Why you should be using Google Data Studio on dashboard projects

11.07.2018

Dashboards are a great way to organise complicated raw information into an overview of data points and present it to a user in an easy to understand and useful way.

At Draw, we’ve become experts in creating dashboards for all sorts of user needs. The process is usually something like this: a company has a service that involves a lot of data points which they need to show in a user-friendly way - they need a dashboard. They’ll approach Draw with an idea of how the dashboard will look and how this will connect to its backend. We’ll then go away to produce a usable solution that meet the needs of the client as well as being user-focused.

Creating a dashboard can be quite time consuming, with UX, UI, development and data all being considered to create a useful and accurate end product. A normal process will start with an exploration phase, prioritising data points and prototyping the dashboard to flow in a cohesive way. Next will usually be a series of iterations of wireframes, with the client feeding back to refine each time. Once a final set of wireframes have been agreed, the polished design will be presented in a clickable prototype form, or sometimes go straight into development.

This is a tried and tested process, but it’s not without issues. Shortcomings include:

  • The priority of data can be lost in translation when a designer is structuring the dashboard.
  • Dummy data will be used for the prototype, which can be distracting when presenting back to stakeholders who know the “real” numbers inside-out.
  • The client may have a strong idea of how the dashboard should look - and that idea won’t always reflect the best user experience or adhere to UX best practices.

If you’re in the dashboard business, these issues will probably be familiar. The good news is that Google Data Studio might be able to help.

 

What Data Studio can do (and how to use it)

Data Studio allows you to compile visualisations from linked data sources such as Adwords, CSV files, Google analytics, Google Sheets, Google cloud, Search console, Doubleclick, Youtube, and SQL databases, as well as a load of third party integrations, in one place.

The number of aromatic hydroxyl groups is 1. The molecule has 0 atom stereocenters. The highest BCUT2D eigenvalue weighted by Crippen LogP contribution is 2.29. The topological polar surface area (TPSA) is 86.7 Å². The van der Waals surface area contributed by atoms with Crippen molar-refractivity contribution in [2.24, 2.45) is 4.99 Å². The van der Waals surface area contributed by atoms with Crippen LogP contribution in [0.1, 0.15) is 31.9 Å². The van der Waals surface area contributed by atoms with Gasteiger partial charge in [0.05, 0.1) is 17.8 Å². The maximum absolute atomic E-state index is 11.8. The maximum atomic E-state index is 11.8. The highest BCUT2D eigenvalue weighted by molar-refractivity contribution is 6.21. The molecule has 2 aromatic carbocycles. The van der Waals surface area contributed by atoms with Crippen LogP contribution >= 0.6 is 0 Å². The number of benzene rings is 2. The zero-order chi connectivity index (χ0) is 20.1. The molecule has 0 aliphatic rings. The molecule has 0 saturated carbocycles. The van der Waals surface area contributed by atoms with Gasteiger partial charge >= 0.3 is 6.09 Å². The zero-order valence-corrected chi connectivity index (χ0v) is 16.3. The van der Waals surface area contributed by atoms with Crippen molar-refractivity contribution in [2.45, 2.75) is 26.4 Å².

Setting up a board is straightforward and intuitive but can get a little confusing at times because the tool gives users a lot of flexibility.

After starting a new report inside Data Studio, you simply select the initial data source through the connectors described above and choose which data view you wish to use (such as a particular spreadsheet and a worksheet it contains). Then you can get to work making the most of its features to the benefit of your dashboard project.

 

Data Studio’s features

You can use design software to create modules containing data, header and body text, logos, images and custom fonts. Functionality such as dropdown filters and date ranges can easily be be added and linked to individual modules or at a page level. If you have one, your development team can also set up the priority of modules while designers can perfect the look and feel.

The best thing about Data Studio is that it’s easy to use real data. That means you can set it up so there’ll be no ambiguity for the client as to what it represents. You can also make use of different representations for the data, for example by changing from a pie chart to a line graph instantly. So you can select the best visualisation method for the task at hand.

Changes are displayed live, allowing quick feedback from all users, and encouraging a more collaborative approach than the “traditional” linear design-feedback-iterate approach. Your client also gets more visibility and can contribute to the process if something doesn’t look right to them.

 

Limitations of the Data Studio approach

The collaborative Data Studio-based approach I’ve outlined above is not without its own drawbacks. These include:

  • Collaboration can be confusing. If two people are making changes to the same area at the same time, there can be conflicts which break the structure.
  • The end result may not seem as polished as a dashboard built from scratch by a front end developer.
  • Links for data sources have to be implemented first, so the designer doesn't have to use placeholders for any numbers or statistics.
  • The available “data views” can be limiting. Each individual graph, table or data point can be connected to its own data source, meaning that each time you include a new data view you must reference the data you were initially working from.

 

The Data Studio Approach in action

Our SEO Manager Luke Holman and I recently created a dashboard for a client who needed a tool to review Google Analytics data for their ecommerce site.

We initially created a list of user behaviour, traffic and ecommerce metrics that could be used for business intelligence and analysis. We then worked with the client to diagnose which metrics were the most relevant to their objectives, ensuring that they understand each metric’s meaning and strategic value

Once this list of metrics was confirmed we planned out how best to present them in a weekly dashboard. We considered the way to best communicate the story so that the client could quickly understand what has happened over the last week, and what tactical actions may need to be taken based upon the data they are seeing.

 

Give it a go

Data studio may not be the most customisable solution currently. It is, however, still only in Beta stages, and will improve with future iterations. The flexibility and speed of the output results are already genuinely impressive. Give it a go for producing effective dashboards with real data.





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